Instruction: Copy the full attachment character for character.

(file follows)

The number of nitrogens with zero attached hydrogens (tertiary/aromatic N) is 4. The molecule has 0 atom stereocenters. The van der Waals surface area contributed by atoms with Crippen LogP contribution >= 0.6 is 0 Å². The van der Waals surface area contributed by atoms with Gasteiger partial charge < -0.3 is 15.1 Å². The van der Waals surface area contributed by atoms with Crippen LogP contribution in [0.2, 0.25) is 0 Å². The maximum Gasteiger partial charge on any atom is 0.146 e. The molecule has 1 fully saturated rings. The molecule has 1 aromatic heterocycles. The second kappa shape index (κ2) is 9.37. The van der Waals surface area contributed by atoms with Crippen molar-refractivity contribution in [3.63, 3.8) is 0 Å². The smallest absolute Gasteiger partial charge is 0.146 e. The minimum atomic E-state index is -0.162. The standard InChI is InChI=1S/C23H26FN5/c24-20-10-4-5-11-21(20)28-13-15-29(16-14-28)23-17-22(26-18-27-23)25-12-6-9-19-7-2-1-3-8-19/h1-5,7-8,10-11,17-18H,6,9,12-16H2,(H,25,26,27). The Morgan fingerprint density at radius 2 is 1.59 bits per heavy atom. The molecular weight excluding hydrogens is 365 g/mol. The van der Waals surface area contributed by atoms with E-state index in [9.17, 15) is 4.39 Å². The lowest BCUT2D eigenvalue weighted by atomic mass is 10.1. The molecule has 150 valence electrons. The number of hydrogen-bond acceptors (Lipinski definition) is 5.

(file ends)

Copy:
The number of nitrogens with zero attached hydrogens (tertiary/aromatic N) is 4. The molecule has 0 atom stereocenters. The van der Waals surface area contributed by atoms with Crippen LogP contribution >= 0.6 is 0 Å². The van der Waals surface area contributed by atoms with Gasteiger partial charge < -0.3 is 15.1 Å². The van der Waals surface area contributed by atoms with Crippen LogP contribution in [0.2, 0.25) is 0 Å². The maximum Gasteiger partial charge on any atom is 0.146 e. The molecule has 1 fully saturated rings. The molecule has 1 aromatic heterocycles. The second kappa shape index (κ2) is 9.37. The van der Waals surface area contributed by atoms with Crippen molar-refractivity contribution in [3.63, 3.8) is 0 Å². The smallest absolute Gasteiger partial charge is 0.146 e. The minimum atomic E-state index is -0.162. The standard InChI is InChI=1S/C23H26FN5/c24-20-10-4-5-11-21(20)28-13-15-29(16-14-28)23-17-22(26-18-27-23)25-12-6-9-19-7-2-1-3-8-19/h1-5,7-8,10-11,17-18H,6,9,12-16H2,(H,25,26,27). The Morgan fingerprint density at radius 2 is 1.59 bits per heavy atom. The molecular weight excluding hydrogens is 365 g/mol. The van der Waals surface area contributed by atoms with E-state index in [9.17, 15) is 4.39 Å². The lowest BCUT2D eigenvalue weighted by atomic mass is 10.1. The molecule has 150 valence electrons. The number of hydrogen-bond acceptors (Lipinski definition) is 5.